Existing Member?

360 Days of Adventure...continues A journey of a thousand miles must start with a single step. I aim to make each step a worthy part of my journey. Click the title above and join me ...

In and around the Retreat

INDIA | Sunday, 7 August 2016 | Views [655]

Post henna

Post henna

On the days we don't go out, we spend time with the children, teaching a little as well as playing. There is always something going on. The builders have finished the fourth classroom and the toilets are almost complete, amongst several other projects in progress. It's quite an education to watch work in progress here. Rudimentary scaffolding is constructed from wooden poles tied with rope, dishes of sand are carried by the women labourers on their head. It's all pretty basic but steady work certainly gets the job done.

One afternoon was spent hair-plaiting, while learning about each other's different customs and traditions. A jar which contains oil and some long thin while strands, known as vetti root (vetiver), is produced and applied to the hair before plaiting. It is mainly used for medicinal purposes for treating fever, internal parasites and poisonous stings. In this case it simply stops the oil sticking to the hair. It is also a great opportunity to learn some of the Tamil language, much to the amusement of everyone within earshot. I have a list of about twenty useful words which, importantly, are not to difficult to say. The word 'wanakam' (my phonetic version) is a greeting which instigates an immediately positive response from most people. It is a simple greeting which seems to imply that you are speaking to someone as an equal, on a respectful level. The initial look of surprise is invariably followed by a broad grin, and the greeting returned, with hands held together in a prayer-like position and a nod of the head. Nandree is thank you, while nandrew is good - simple words, but ones which go a long way! We now find adults address us as 'auntie', rather than 'mam' - the children, who grow ever more mischievous as we become familiar faces, continue to chant 'mam' in unison.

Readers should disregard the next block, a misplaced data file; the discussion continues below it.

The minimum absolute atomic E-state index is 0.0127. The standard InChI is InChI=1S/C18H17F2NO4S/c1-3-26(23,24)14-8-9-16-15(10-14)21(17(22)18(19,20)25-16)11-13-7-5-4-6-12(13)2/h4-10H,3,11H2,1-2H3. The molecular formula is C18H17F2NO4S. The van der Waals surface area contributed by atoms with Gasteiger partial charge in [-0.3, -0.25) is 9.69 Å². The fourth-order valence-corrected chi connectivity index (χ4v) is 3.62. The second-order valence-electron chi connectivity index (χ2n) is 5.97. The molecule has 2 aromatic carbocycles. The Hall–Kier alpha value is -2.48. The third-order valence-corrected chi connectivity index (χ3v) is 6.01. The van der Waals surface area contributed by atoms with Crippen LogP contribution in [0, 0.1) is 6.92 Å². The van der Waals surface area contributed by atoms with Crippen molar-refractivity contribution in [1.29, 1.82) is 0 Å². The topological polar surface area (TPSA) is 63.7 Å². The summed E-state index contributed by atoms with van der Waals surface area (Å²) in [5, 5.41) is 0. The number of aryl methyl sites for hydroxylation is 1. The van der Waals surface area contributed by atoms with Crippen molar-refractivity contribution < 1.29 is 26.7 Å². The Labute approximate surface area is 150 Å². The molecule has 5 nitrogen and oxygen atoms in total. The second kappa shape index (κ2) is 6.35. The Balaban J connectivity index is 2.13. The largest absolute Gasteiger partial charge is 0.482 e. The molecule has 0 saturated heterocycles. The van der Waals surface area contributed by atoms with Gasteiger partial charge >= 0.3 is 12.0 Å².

Another time we try henna hand painting. The mixture of pulverised leaves makes a thick green paste and dries a startling orange, rather than the reddish/brown mixture which comes in a cone to enable decorative designs. The only means of application is a small stick or fingers. I opt for the stick and am not too unhappy with the results. I am surprised to learn that henna has several medicinal uses including reducing heat in the body rather than being purely for decoration purposes.

The cows graze the grass in the centre of the compound. As I have come expect, this serves more than one purpose. Firstly the cows are getting fed, but also keeping the grass shorter reduces the likelihood of snakes. After hearing that a rather large venomous one was seen on the compound periphery a couple of days ago, this seems like a great idea. The two young calves are being held on their tethers and learning to respond to being guided. In the kitchen a large vat of milk collected and boiled this morning is used for cooking, tea and coffee. There is enough for everyone, and whatever there is, is shared around. Even the building crew do not have to bring lunch with them as they are fed here.